A warning that all Scottish universities could suffer if English students stay away to avoid an extra year's tuition fee came this week from a senior principal.
Sir Graeme Davies of Glasgow University, delivering the annual Scottish Council of Independent Schools lecture, said Edinburgh, St Andrews and Stirling were the most vulnerable. "If two of those three universities are forced to recruit more vigorously within Scotland," Sir Graeme said, "there will be a knock-on effect on the others if 10,000 to 15,000 English students have to be replaced."
But in the lecture, held in association with The TES Scotland, Sir Graeme regretted the concentration on funding issues in relation to the "cross-border flow" of students. There were also important social, cultural, economic and educational benefits associated with the traffic.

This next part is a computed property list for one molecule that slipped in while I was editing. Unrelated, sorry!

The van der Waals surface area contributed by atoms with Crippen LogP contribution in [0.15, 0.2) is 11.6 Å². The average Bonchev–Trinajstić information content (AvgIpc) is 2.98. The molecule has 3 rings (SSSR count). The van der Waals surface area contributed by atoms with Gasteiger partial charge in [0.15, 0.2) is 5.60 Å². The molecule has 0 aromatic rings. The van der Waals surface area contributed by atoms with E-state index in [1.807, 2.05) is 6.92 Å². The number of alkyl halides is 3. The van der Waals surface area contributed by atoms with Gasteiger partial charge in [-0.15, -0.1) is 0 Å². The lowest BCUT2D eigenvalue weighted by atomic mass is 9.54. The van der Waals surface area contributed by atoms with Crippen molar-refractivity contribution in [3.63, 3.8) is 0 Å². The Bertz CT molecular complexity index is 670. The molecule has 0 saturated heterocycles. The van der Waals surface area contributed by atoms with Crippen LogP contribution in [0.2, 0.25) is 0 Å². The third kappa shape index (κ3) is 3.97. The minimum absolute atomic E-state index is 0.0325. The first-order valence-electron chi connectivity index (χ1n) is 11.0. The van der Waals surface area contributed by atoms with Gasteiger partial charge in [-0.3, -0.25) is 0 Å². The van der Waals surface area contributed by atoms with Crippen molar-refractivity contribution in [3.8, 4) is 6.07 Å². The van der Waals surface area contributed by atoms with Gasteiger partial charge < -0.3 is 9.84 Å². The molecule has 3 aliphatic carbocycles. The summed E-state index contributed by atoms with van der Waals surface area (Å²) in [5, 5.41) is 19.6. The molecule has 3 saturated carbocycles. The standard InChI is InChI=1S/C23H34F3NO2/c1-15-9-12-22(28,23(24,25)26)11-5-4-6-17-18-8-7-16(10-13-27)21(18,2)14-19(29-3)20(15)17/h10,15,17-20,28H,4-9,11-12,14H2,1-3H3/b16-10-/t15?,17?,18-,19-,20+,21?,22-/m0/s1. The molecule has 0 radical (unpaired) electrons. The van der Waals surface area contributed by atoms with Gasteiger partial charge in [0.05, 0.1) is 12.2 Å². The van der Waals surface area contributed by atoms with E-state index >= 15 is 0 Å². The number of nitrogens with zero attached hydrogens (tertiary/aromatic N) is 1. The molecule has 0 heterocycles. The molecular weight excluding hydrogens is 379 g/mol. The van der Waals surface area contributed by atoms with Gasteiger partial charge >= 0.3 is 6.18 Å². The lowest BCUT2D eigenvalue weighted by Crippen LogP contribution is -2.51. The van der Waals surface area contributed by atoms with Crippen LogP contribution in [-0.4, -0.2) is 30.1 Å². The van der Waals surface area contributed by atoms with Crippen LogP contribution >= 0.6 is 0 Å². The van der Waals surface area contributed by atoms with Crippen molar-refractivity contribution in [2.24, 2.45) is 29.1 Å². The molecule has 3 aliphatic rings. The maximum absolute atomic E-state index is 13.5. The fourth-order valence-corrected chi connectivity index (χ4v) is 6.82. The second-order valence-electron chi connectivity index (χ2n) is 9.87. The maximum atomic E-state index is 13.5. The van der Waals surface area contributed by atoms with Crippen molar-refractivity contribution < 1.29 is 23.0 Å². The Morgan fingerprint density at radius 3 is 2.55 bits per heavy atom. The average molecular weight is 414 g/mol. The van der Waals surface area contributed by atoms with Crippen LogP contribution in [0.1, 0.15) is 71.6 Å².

In a wide-ranging review of Government higher education policy in the wake of the Dearing and Garrick reports, Sir Graeme said he believed the four-year honours degree taken by 70 per cent of Scottish undergraduates would continue to predominate until employers and then students are convinced of the merits of a three-year course.
The Glasgow principal also believed there could be no automatic fast-track entry into university for all students with the new Advanced Higher. Only 10 per cent of four-year honours students in Glasgow entered in their second year and numbers would continue to vary from course to course, Sir Graeme said.
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